SHAH ALAM: Mergers and acquisitions (M&As) are needed among Malaysian steel manufacturers to better tap the strong demand for steel products in the Asean region, said Malaysian Iron and Steel Industry Federation (Misif) president Datuk Soh Thian Lai.

“Malaysian steel players need to think about this. A large entity can increase production efficiency and obtain cost savings and economies of scale.

“The M&As can be either domestic or regional. Companies can look into other Asean contries like Indonesia and the Philippines,” Soh said at a Misif briefing.

Soh, who is also group managing director and chief executive officer of Yung Kong Galvanising Industries Bhd, said Asean countries were still net importers of steel products.

“Total usage of steel in Asean in 2011 was 50 million tonnes. But Asean countries only produced 26 million tonnes.”

According to South East Asia Iron and Steel Institute chairman Chow Chong Long, there is no entity in the region to tap the strong demand for steel products in Asean.

“Many big global players in steel are also looking at this region for growth. It is already happening. The Japanese and Chinese players are coming here to form strategic alliances,” said Chow.

Soh said the steel industry in Malaysia was fragmented, highly cyclical and intensely competitive.

“We need consolidation to face the challenges of a volatile world economy. Malaysia is not spared. Look at the recent merger of Nippon Steel and Sumitomo Metal Industries, which created the world’s second-biggest steelmaker.”

Soh said Malaysian steel manufacturers only needed to look at China, which is producing about two million tonnes of steel products per day. “China produces in five days the amount that Malaysia produces in a year.”

Melewar Industrial Group Bhd managing director and chief executive officer Azlan Abdullah said that in Malaysia, smaller players in the pipe-making segment might want to merge with bigger-sized companies.

“The pipe-making segment has about 20 companies, which range from big boys to small, backyard operators,” said Azlan.

Meanwhile, Soh urged the Government to review the current Iron and Steel Policy (of August 2009), and formulate a national policy that “incorporates the role of iron ore mines and a balanced handling of the entire value chain of steel manufacturers.”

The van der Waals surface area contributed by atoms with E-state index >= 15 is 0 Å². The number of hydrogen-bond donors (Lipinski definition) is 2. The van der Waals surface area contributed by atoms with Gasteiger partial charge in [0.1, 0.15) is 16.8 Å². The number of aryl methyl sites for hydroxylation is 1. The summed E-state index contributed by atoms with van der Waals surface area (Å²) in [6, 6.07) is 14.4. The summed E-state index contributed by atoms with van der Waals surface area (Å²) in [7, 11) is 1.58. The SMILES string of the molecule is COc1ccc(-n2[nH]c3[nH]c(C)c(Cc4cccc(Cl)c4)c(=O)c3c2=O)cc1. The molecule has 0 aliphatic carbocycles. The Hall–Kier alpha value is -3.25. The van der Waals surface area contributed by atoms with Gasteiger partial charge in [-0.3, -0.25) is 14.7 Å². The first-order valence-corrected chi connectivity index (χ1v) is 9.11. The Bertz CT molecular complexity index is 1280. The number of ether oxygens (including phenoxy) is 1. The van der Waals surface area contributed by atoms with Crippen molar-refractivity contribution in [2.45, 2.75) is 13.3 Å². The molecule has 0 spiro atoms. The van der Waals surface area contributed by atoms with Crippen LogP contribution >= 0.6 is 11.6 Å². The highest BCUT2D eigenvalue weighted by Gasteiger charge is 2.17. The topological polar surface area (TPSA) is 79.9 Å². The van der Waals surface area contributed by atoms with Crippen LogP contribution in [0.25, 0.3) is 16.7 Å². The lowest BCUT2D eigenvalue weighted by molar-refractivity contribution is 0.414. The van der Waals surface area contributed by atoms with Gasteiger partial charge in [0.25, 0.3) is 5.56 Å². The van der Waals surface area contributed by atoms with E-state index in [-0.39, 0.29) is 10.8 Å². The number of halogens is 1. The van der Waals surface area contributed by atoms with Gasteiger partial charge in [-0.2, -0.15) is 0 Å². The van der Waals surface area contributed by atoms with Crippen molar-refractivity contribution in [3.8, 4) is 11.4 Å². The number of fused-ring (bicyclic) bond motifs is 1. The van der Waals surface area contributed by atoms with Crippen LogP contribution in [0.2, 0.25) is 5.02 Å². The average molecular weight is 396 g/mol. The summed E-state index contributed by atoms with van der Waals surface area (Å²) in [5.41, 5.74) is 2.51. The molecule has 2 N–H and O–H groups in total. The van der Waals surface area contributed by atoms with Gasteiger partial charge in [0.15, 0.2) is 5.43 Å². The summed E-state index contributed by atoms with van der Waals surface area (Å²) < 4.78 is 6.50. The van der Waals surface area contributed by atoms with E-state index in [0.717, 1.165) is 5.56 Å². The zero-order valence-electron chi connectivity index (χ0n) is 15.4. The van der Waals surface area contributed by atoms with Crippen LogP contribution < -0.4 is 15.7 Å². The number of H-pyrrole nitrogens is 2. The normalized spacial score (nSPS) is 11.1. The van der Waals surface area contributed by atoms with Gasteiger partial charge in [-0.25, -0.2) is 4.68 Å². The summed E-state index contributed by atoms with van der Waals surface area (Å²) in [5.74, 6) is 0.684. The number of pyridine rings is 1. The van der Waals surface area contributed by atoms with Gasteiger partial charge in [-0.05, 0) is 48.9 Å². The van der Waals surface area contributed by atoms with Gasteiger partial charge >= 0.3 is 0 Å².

He said pointed out that the recent study by the Boston Consulting Group on the country’s RM40bil steel sector had proposed a focus on three key initiatives providing advantaged access to selected raw materials, enforcing trade remedies and standards, and enhancing the industry’s capabilities.

“We urge the Government to take cognisance of these three initiatives.”

Soh said the Government should also look at implementing trade remedies for the local industry to compete against cheaper imports.

“The influx of under-specified (or inferior) and under-priced steel products have injured local manufacturers. This is affecting both the long and flat-steel product players.”

Misif also supports a proposal for the Government to increase export duty on scrap, one of the main raw materials for steel making, from the current 10% to 30%.

Chow said Malaysia was a net importer of scrap, with two to three million tonnes of imported scrap per year. “So we need to conserve scrap for local consumption.”

Source: The Star Online

 

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About The Aseanists Time

The Aseanists Time is daily online newspaper and magazine covering on regional politic, economic, and social issues; science and technology, regional leaders, politic and economic in each ASEAN Member States along with ASEAN 6 (United States, Australia, Japan, South Korea, China, and India), regional natural disaster and climate change, regional business, finance and economic statistic and figure. Furthermore, We also cover on top 10 economic countries. Finally, we report ASEAN, EU and UN as well.

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